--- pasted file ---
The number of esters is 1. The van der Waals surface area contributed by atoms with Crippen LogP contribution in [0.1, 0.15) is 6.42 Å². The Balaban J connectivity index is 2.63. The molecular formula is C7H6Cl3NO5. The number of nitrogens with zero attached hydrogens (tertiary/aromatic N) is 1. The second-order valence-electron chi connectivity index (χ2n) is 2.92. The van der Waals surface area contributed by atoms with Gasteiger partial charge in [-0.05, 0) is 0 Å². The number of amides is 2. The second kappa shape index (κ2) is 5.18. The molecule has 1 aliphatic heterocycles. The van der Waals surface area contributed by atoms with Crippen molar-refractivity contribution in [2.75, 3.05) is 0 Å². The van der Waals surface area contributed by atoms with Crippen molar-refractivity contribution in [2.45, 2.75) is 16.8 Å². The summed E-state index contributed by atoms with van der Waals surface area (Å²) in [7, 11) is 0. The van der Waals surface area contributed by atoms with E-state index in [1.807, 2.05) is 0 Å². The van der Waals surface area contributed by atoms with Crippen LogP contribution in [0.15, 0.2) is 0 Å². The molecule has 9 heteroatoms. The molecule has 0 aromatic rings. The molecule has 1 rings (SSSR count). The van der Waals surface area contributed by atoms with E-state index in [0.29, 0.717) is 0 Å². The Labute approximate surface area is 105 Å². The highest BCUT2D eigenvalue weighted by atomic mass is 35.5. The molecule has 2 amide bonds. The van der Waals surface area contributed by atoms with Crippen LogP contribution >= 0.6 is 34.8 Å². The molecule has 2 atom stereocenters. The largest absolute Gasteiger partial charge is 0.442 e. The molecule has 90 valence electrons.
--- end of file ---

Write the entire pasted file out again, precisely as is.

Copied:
The number of esters is 1. The van der Waals surface area contributed by atoms with Crippen LogP contribution in [0.1, 0.15) is 6.42 Å². The Balaban J connectivity index is 2.63. The molecular formula is C7H6Cl3NO5. The number of nitrogens with zero attached hydrogens (tertiary/aromatic N) is 1. The second-order valence-electron chi connectivity index (χ2n) is 2.92. The van der Waals surface area contributed by atoms with Gasteiger partial charge in [-0.05, 0) is 0 Å². The number of amides is 2. The second kappa shape index (κ2) is 5.18. The molecule has 1 aliphatic heterocycles. The van der Waals surface area contributed by atoms with Crippen molar-refractivity contribution in [2.75, 3.05) is 0 Å². The van der Waals surface area contributed by atoms with Crippen molar-refractivity contribution in [2.45, 2.75) is 16.8 Å². The summed E-state index contributed by atoms with van der Waals surface area (Å²) in [7, 11) is 0. The van der Waals surface area contributed by atoms with E-state index in [1.807, 2.05) is 0 Å². The van der Waals surface area contributed by atoms with Crippen LogP contribution in [0.15, 0.2) is 0 Å². The molecule has 9 heteroatoms. The molecule has 0 aromatic rings. The molecule has 1 rings (SSSR count). The van der Waals surface area contributed by atoms with E-state index in [0.29, 0.717) is 0 Å². The Labute approximate surface area is 105 Å². The highest BCUT2D eigenvalue weighted by atomic mass is 35.5. The molecule has 2 amide bonds. The van der Waals surface area contributed by atoms with Crippen LogP contribution >= 0.6 is 34.8 Å². The molecule has 2 atom stereocenters. The largest absolute Gasteiger partial charge is 0.442 e. The molecule has 90 valence electrons.